The Limping Chicken, a blog that focuses on deafness and hearing loss, posted an article titled “Why I No Longer Mention Being Deaf in Job Interviews.” The writer, who has progressive hearing loss such as myself, related her experiences with discrimination when she disclosed her hearing loss during certain job interviews. Her decision, as the blog post title states, was to no longer tell prospective employers about her hearing loss.
Have you been in this writer’s shoes before?
This is a very timely post, considering that hearing loss is on the rise among the working population, mostly due to noise exposure. I can understand various perspectives about whether or not to disclose hearing loss in an interview. Some potential employers are quite knowledgeable about the Americans with Disabilities Act (ADA) and are open to hiring individuals with hearing loss.
With a recent job position, I disclosed my hearing loss during the application process and interview. I explained that I read lips and have some functioning hearing ability. The disclosure did not affect my ability to land this job. Then, I informed my supervisor about my communication needs and hearing-assistive accommodations, such as Computer-Aided Realtime Translation (CART) and frequency-modulated (FM) systems. The work experience was quite positive, as co-workers were accommodating of my needs.
Sadly, I have experienced the reverse.
I had applied for a college practicum to work with an early childhood agency. As part of my graduate studies program, I was required to complete 20 hours a week of practicum work with an agency that serves young children. In my introductory letter for the practicum, I disclosed my hearing loss. After I had been accepted for the practicum position, I sent a followup email explaining accommodations that I would need to be successful with the position: an FM system (which I would provide), a guarantee that all training videos would either be captioned or I would be provided with a transcript, and, if necessary, CART. The agency responded in a less-than-positive way. Specifically, an agency supervisor contacted my college and expressed concerns about working with me. The college ended up finding another practicum for me, and I plan to begin that position soon.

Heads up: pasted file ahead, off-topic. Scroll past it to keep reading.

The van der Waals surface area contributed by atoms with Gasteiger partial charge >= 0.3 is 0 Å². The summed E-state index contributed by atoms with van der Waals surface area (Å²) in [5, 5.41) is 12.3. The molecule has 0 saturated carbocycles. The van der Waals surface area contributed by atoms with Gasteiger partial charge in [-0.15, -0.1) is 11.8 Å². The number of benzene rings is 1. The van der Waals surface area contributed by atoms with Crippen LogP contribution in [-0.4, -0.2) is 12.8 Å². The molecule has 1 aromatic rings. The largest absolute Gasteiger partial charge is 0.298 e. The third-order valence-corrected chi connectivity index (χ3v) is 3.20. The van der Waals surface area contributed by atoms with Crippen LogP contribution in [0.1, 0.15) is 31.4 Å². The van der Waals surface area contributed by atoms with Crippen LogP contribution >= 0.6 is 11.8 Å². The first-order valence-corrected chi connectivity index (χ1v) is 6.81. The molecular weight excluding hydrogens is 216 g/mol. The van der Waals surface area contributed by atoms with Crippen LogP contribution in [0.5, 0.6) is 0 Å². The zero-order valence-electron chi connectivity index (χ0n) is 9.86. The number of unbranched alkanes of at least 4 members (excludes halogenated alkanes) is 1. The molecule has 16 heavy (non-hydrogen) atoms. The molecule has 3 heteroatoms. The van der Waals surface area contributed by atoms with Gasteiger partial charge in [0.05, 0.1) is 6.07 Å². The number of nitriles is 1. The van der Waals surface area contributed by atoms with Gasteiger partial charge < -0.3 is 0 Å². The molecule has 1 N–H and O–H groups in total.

I have come to the conclusion that it is better to be open than to hide.
There are many of us in the workplace who live with hearing loss. And, when push comes to shove, we have the ADA law on our side.
Be open about your hearing loss in the application process and interview.
Respectfully educate those around you about hearing loss and the various reasonable accommodations available.
Do not be discouraged by any of the less-than-positive reactions.
Remember: You are not alone.
Please share your experiences in the comments below.
This is a huge issue for people with hearing loss!
Invisible disability — except when it isn’t, which is sometimes what happens when you try to hide it.
I wrote about it a few months ago: https://katherinebouton.com/2016/06/05/would-you-ask-for-help-with-hearing-problems-at-work/
The comments are very interesting.
Katherine – I posted a comment in response to your blog post “Would You Ask for Help with Hearing Problems at Work?” It is a well-written post, and I appreciate you making me aware of it.